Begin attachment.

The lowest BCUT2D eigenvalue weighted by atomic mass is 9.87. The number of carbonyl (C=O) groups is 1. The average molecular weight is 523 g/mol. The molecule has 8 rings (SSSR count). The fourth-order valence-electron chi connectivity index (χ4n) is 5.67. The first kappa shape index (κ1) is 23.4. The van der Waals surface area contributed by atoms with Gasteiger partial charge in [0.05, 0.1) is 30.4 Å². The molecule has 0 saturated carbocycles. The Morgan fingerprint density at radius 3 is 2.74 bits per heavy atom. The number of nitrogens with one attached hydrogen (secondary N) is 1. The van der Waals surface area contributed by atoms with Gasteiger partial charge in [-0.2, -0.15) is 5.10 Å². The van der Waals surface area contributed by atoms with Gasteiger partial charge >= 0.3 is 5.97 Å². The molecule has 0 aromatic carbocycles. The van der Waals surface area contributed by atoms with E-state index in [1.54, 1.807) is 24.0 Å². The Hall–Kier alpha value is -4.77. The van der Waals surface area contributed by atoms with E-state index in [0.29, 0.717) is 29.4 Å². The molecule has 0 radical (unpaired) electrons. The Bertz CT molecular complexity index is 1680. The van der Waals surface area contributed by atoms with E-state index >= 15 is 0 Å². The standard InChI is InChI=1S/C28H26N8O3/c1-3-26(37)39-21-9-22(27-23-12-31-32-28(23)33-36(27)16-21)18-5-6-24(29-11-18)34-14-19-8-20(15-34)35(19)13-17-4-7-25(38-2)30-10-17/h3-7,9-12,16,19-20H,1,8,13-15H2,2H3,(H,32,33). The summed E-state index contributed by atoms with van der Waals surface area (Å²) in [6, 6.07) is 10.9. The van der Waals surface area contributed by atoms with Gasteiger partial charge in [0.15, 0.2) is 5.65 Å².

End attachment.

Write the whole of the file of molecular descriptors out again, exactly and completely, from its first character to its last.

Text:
The lowest BCUT2D eigenvalue weighted by atomic mass is 9.87. The number of carbonyl (C=O) groups is 1. The average molecular weight is 523 g/mol. The molecule has 8 rings (SSSR count). The fourth-order valence-electron chi connectivity index (χ4n) is 5.67. The first kappa shape index (κ1) is 23.4. The van der Waals surface area contributed by atoms with Gasteiger partial charge in [0.05, 0.1) is 30.4 Å². The molecule has 0 saturated carbocycles. The Morgan fingerprint density at radius 3 is 2.74 bits per heavy atom. The number of nitrogens with one attached hydrogen (secondary N) is 1. The van der Waals surface area contributed by atoms with Gasteiger partial charge in [-0.2, -0.15) is 5.10 Å². The van der Waals surface area contributed by atoms with Gasteiger partial charge >= 0.3 is 5.97 Å². The molecule has 0 aromatic carbocycles. The van der Waals surface area contributed by atoms with E-state index in [1.54, 1.807) is 24.0 Å². The Hall–Kier alpha value is -4.77. The van der Waals surface area contributed by atoms with E-state index in [0.29, 0.717) is 29.4 Å². The molecule has 0 radical (unpaired) electrons. The Bertz CT molecular complexity index is 1680. The van der Waals surface area contributed by atoms with E-state index >= 15 is 0 Å². The standard InChI is InChI=1S/C28H26N8O3/c1-3-26(37)39-21-9-22(27-23-12-31-32-28(23)33-36(27)16-21)18-5-6-24(29-11-18)34-14-19-8-20(15-34)35(19)13-17-4-7-25(38-2)30-10-17/h3-7,9-12,16,19-20H,1,8,13-15H2,2H3,(H,32,33). The summed E-state index contributed by atoms with van der Waals surface area (Å²) in [6, 6.07) is 10.9. The van der Waals surface area contributed by atoms with Gasteiger partial charge in [0.15, 0.2) is 5.65 Å².